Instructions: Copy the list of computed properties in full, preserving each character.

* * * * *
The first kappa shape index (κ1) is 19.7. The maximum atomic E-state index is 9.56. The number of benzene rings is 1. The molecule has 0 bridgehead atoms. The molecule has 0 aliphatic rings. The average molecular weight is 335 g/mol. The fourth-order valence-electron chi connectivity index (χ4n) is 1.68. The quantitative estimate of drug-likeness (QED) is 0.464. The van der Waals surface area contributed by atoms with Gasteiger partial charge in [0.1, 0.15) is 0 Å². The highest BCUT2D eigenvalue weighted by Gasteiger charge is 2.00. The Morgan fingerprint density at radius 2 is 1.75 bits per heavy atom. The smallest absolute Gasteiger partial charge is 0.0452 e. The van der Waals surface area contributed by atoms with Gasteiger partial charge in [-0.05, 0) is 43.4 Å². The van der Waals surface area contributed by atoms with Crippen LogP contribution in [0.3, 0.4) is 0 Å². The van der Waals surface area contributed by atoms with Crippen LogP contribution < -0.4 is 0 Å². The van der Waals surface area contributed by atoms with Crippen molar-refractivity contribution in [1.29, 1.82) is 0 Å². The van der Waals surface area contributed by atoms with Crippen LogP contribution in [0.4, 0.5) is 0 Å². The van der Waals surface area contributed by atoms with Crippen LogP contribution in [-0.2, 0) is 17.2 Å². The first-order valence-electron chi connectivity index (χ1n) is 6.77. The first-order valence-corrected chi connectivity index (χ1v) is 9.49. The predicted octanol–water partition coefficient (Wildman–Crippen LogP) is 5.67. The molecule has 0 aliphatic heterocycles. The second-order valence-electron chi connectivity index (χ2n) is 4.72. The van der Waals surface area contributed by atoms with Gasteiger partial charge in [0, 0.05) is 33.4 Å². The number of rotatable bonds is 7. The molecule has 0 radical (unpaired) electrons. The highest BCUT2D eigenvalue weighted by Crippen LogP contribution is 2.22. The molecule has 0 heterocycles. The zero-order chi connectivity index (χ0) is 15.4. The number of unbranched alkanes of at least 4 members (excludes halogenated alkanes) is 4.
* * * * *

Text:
The first kappa shape index (κ1) is 19.7. The maximum atomic E-state index is 9.56. The number of benzene rings is 1. The molecule has 0 bridgehead atoms. The molecule has 0 aliphatic rings. The average molecular weight is 335 g/mol. The fourth-order valence-electron chi connectivity index (χ4n) is 1.68. The quantitative estimate of drug-likeness (QED) is 0.464. The van der Waals surface area contributed by atoms with Gasteiger partial charge in [0.1, 0.15) is 0 Å². The highest BCUT2D eigenvalue weighted by Gasteiger charge is 2.00. The Morgan fingerprint density at radius 2 is 1.75 bits per heavy atom. The smallest absolute Gasteiger partial charge is 0.0452 e. The van der Waals surface area contributed by atoms with Gasteiger partial charge in [-0.05, 0) is 43.4 Å². The van der Waals surface area contributed by atoms with Crippen LogP contribution in [0.3, 0.4) is 0 Å². The van der Waals surface area contributed by atoms with Crippen LogP contribution < -0.4 is 0 Å². The van der Waals surface area contributed by atoms with Crippen molar-refractivity contribution in [1.29, 1.82) is 0 Å². The van der Waals surface area contributed by atoms with Crippen LogP contribution in [0.4, 0.5) is 0 Å². The van der Waals surface area contributed by atoms with Crippen LogP contribution in [-0.2, 0) is 17.2 Å². The first-order valence-electron chi connectivity index (χ1n) is 6.77. The first-order valence-corrected chi connectivity index (χ1v) is 9.49. The predicted octanol–water partition coefficient (Wildman–Crippen LogP) is 5.67. The molecule has 0 aliphatic heterocycles. The second-order valence-electron chi connectivity index (χ2n) is 4.72. The van der Waals surface area contributed by atoms with Gasteiger partial charge in [0, 0.05) is 33.4 Å². The number of rotatable bonds is 7. The molecule has 0 radical (unpaired) electrons. The highest BCUT2D eigenvalue weighted by Crippen LogP contribution is 2.22. The molecule has 0 heterocycles. The zero-order chi connectivity index (χ0) is 15.4. The number of unbranched alkanes of at least 4 members (excludes halogenated alkanes) is 4.